We are a group of enthusiasts from around the globe actively researching all aspects of the LRDG. The unit has lots of myths and legends associated with it that we research, and frequently dispel. A major part of the research is into the personnel of the unit, and we have members who have extensive databases on this. If you are looking into your family history you are among friends. There are a significant number of veteran family members who are part of this group. Please post your enquiries with as much detail of the family member as possible, full name, date of birth, Army number, parent unit, and any photographs (we love photographs!), as well as any anecdotes, friends, Patrol, dates of service as this will help track down any details we may have. Please be aware that not everyone who claims to have been in the LRDG was, and that includes the late Christopher Lee!
We operate a broad church, looking at all aspects of the unit, history and operations, vehicles, equipment, navigation, signalling, and desert skills, and include in our ranks researchers, desert expedition leaders, authors, modellers and reproduction vehicles makers. We accept posts on associated units, as long as they have relevance to the LRDG, such as Popski’s Private Army, and the SAS, but please remember this is a group focused on the LRDG!
We also publish a magazine, ‘Tracks’ currently every year, full of a diverse range of information by the leading researchers/writers/authorities of the LRDG. On that point we are extremely lucky to have every significant LRDG author as members, and we also have members that are consultants to the model and film industries, as well as helping many groups and individuals making accurate reproduction LRDG vehicles. The many relatives of veterans add vital details and the personal touch to the LRDG story, as well as copious amounts of anecdotes and photographs.
We are very active and successful with our research, and this, I believe, is down to the overwhelming level of courtesy and respect shown by this group to each other, and their willingness to share their knowledge, information and opinions.
Let's welcome our new members!
Charlie Down - Admin
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For more information contact us at: firstname.lastname@example.org
The LRDG Preservation Society is the inspiration of Jack Valenti who was the chief historian, coordinator of equipment and artifact procurement and show organizer. The truck is displayed several times a year throughout the California, Nevada, Oregon and Washington areas and staffed by "LRDG clad" volunteers. This is a non-profit organization that survives through its volunteers whom donate equipment, historical information, time and money. Our society includes LRDG enthusiasts from countries like England, Canada, New Zealand, Australia, Portugal, South Africa and more. The only requirement for membership is an interest in history, get on the mailing list!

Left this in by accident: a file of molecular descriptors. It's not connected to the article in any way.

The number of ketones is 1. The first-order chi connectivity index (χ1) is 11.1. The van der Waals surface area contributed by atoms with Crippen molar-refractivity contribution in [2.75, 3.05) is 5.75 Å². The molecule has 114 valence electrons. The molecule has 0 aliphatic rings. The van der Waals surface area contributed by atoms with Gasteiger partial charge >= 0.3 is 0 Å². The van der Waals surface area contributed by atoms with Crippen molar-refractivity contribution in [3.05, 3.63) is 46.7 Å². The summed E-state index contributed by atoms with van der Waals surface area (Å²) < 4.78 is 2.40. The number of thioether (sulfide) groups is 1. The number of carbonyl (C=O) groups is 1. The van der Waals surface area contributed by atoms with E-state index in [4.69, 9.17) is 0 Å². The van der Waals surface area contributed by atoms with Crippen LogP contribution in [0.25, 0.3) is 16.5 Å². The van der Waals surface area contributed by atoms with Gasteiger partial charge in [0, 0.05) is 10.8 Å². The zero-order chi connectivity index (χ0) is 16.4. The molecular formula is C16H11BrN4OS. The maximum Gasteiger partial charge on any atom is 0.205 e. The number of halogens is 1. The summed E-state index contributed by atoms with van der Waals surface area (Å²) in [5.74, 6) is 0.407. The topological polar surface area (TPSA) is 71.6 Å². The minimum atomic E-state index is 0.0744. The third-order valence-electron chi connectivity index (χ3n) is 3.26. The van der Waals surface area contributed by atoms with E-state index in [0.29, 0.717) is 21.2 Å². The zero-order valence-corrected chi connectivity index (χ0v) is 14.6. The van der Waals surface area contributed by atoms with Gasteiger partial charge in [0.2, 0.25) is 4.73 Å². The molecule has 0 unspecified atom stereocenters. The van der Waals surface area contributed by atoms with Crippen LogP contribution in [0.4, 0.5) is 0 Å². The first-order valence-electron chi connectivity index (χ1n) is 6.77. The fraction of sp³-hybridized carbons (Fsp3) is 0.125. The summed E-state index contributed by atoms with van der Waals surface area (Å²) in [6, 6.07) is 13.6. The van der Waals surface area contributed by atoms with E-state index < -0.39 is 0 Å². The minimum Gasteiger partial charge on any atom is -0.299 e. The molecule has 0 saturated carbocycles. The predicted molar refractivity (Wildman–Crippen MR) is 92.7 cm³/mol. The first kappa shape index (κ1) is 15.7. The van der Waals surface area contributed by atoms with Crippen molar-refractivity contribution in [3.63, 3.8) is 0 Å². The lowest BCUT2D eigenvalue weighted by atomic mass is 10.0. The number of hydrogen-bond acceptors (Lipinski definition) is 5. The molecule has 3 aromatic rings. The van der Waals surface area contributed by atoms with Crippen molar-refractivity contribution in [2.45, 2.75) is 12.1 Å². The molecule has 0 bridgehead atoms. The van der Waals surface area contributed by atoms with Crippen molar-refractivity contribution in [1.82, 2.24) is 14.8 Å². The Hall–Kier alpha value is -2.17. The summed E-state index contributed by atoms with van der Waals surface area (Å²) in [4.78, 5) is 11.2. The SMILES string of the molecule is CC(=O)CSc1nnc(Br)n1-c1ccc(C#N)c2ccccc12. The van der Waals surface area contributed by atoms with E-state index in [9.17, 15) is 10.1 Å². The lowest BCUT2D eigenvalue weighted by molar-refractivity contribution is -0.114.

For more information contact Us at: email@example.com
The Long Range Desert Group (LRDG) was a reconnaissance and raiding unit of the British Army during the Second World War. The group was founded in Egypt in June 1940 and was initially called long Range Patrol (LRP). Interestingly, the majority of the men were from New Zealand.
The Long Range Desert Group was the first of the many units of Special Forces raised by the British during the Second World War, and like so many of the later groups came into existence because of the unusual nature of the war in North Africa. On this front the majority of the fighting took place in the narrow coastal strip, with a wide open southern front created by the vast North African deserts. The Long Range Desert Group was formed around a core of men with a great deal of experience of travelling in the desert, and its role was to use the desert to get past the front lines and into the enemies rear areas, where they carried out a mix of reconnaissance and raids.
1942 LRDG Canadian Chevy truck, India variant